With a host of Tar Heel alumni seated behind the Tar Heels' bench, Roy Williams took the most recognizable college basketball program to the pinnacle of success and sealed the deal, with arguably the finest team that has ever donned the Carolina jersey.
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"This doesn't mean that he's a better coach than he was yesterday," May said. "This just means when you talk about great coaches who have won championships, you have to say Coach Williams."
Like father, like son, May's 26 points earned him MVP honors, just as his dad had done 29 years earlier.
"It means a lot because I tried to live up to my father's expectations, even though he hasn't wanted me to," May said. "I've tried to do some of the things he's done, especially the way I carry myself and the type of person I am."
However, the offspring's 10 rebounds eclipsed the elder Scott May's performance, permanently etching his place in history.
"He was just killing," Raymond Felton said. "Everybody was screaming, ‘Get the ball inside to Sean.'"
The Tar Heels (33-4) finished the season by living up to incredible expectations, and in doing so, answered the demands put on them by seemingly every critic on a national stage and in front of a virtual road crowd.
"North Carolina just has talent, but is not a smart team. North Carolina plays suspect defense. North Carolina coach Roy Williams can't win the big one."
Those were just some of the many comments put forth by the media in the days leading up to the championship that challenged the Tar Heels and seemingly kept them focused throughout the game.
"The 2005 team was a team out there tonight," Williams said. "We were criticized a little bit. It was a bias towards talent. But our group was a team."
UNC took the best shot from the Illini, which erased a 13-point halftime deficit and tied the score at 70-70 with just 2:40 remaining. But a tip-in of a Rashad McCants miss and three free throws by Felton eliminated any chance of a Carolina meltdown, touching off a wild celebration extending from just west of the Mississippi River to Franklin Street, USA.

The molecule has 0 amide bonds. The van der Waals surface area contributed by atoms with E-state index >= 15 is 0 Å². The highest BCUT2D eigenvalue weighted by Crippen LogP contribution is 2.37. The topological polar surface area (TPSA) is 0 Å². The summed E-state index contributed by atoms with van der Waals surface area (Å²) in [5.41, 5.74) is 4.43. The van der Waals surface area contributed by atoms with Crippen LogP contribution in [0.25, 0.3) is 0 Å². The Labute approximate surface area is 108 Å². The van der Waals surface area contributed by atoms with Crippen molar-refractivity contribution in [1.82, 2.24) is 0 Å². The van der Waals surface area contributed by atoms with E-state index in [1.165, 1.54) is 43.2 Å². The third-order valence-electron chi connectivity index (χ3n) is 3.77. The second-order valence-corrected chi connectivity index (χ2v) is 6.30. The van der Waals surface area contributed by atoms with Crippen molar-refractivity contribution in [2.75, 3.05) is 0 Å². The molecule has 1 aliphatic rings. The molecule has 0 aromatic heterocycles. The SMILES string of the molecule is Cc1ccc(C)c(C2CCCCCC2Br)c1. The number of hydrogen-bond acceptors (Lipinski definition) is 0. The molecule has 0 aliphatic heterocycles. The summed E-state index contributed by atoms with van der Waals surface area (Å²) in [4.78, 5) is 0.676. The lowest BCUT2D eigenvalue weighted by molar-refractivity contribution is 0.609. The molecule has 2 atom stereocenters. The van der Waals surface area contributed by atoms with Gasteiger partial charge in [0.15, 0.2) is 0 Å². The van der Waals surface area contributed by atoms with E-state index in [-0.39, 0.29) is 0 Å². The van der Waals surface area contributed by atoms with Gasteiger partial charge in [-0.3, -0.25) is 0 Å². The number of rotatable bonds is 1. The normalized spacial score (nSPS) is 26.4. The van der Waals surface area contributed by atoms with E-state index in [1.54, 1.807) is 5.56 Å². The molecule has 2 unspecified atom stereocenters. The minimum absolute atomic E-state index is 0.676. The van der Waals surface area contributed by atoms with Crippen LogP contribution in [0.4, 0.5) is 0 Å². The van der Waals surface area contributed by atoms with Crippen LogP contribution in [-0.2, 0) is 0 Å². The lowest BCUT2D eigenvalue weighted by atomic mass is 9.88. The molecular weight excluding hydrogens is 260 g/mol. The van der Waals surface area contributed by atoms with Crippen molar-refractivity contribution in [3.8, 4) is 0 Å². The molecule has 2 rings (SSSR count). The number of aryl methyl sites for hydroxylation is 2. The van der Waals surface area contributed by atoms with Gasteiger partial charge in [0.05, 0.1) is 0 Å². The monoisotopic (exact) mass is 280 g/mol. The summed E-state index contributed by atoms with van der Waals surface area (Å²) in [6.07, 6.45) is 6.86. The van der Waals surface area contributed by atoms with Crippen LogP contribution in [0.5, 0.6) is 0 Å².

"When I grabbed the ball, I just ran with it; I had no clue. I ran over to coach and I let it go. Where it went, I have no idea," said May, who just turned 21 and said he planned to celebrate with a bottle of Dom Perignon.
Along with May's double-double, Felton added 17 points and McCants 14, as the nation's leading assist "team" put on a clutch performance for the ages.
Behind May's near perfect 10-of-11 shooting performance, there were times it appeared the Tar Heels might not complete their fourth NCAA championship and fifth national title with ease.
Illinois (37-2) didn't maintain the nation's top ranking nearly all season by collapsing under adversity.
"We were a tough team, a team that fought their heart out each and every game," said the Illini's Luther Head. "We never quit." Trailing by as many as 15 points in the second half, the Illini tied the game twice in the final five minutes and just missed a chance to force overtime when Head's three-point attempt went awry with 17 seconds remaining. When the carom went to May, all Deron Williams could do was foul, setting up Felton's game-clinching free throws and effectively lancing the proverbial "can't win the big one" monkey off Roy Williams' back.
The salt and pepper-haired coach kept his composure in the post-game press conference, as he thanked Felton and May as they left the podium – his mind now openly thinking of the first tee at Finley.
However, Williams will have to re-schedule his opening golf outing of the season in order to greet thousands of fans which will meet the Tar Heels when they arrive back in Chapel Hill on Tuesday.
Maybe he'll be joined by Scott May, who can now finally stop pacing the floor.
Hit ‘em well Roy.